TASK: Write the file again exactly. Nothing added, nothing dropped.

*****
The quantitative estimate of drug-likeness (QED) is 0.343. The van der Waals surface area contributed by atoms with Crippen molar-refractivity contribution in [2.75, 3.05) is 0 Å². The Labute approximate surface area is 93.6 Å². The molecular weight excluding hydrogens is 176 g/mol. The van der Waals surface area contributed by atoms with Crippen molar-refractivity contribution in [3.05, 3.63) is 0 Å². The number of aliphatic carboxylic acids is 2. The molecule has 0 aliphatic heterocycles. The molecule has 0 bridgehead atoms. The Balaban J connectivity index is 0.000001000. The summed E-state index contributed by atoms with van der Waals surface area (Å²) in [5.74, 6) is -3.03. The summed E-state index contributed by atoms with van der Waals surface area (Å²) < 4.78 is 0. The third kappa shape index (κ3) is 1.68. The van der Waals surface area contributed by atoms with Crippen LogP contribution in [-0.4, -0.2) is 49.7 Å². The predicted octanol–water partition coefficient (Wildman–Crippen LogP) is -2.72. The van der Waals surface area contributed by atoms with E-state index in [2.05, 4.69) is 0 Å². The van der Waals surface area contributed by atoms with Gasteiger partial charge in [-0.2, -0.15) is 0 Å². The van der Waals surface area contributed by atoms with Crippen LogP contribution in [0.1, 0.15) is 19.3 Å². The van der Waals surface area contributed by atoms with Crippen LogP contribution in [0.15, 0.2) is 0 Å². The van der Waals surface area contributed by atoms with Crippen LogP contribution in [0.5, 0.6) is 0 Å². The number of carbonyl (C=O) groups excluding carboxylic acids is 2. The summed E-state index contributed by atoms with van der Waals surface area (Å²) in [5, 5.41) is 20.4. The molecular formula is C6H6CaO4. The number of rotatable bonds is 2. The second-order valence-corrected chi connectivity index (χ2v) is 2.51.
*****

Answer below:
The quantitative estimate of drug-likeness (QED) is 0.343. The van der Waals surface area contributed by atoms with Crippen molar-refractivity contribution in [2.75, 3.05) is 0 Å². The Labute approximate surface area is 93.6 Å². The molecular weight excluding hydrogens is 176 g/mol. The van der Waals surface area contributed by atoms with Crippen molar-refractivity contribution in [3.05, 3.63) is 0 Å². The number of aliphatic carboxylic acids is 2. The molecule has 0 aliphatic heterocycles. The molecule has 0 bridgehead atoms. The Balaban J connectivity index is 0.000001000. The summed E-state index contributed by atoms with van der Waals surface area (Å²) in [5.74, 6) is -3.03. The summed E-state index contributed by atoms with van der Waals surface area (Å²) < 4.78 is 0. The third kappa shape index (κ3) is 1.68. The van der Waals surface area contributed by atoms with Crippen LogP contribution in [-0.4, -0.2) is 49.7 Å². The predicted octanol–water partition coefficient (Wildman–Crippen LogP) is -2.72. The van der Waals surface area contributed by atoms with E-state index in [2.05, 4.69) is 0 Å². The van der Waals surface area contributed by atoms with Gasteiger partial charge in [-0.2, -0.15) is 0 Å². The van der Waals surface area contributed by atoms with Crippen LogP contribution in [0.1, 0.15) is 19.3 Å². The van der Waals surface area contributed by atoms with Crippen LogP contribution in [0.15, 0.2) is 0 Å². The van der Waals surface area contributed by atoms with Crippen LogP contribution in [0.5, 0.6) is 0 Å². The number of carbonyl (C=O) groups excluding carboxylic acids is 2. The summed E-state index contributed by atoms with van der Waals surface area (Å²) in [5, 5.41) is 20.4. The molecular formula is C6H6CaO4. The number of rotatable bonds is 2. The second-order valence-corrected chi connectivity index (χ2v) is 2.51.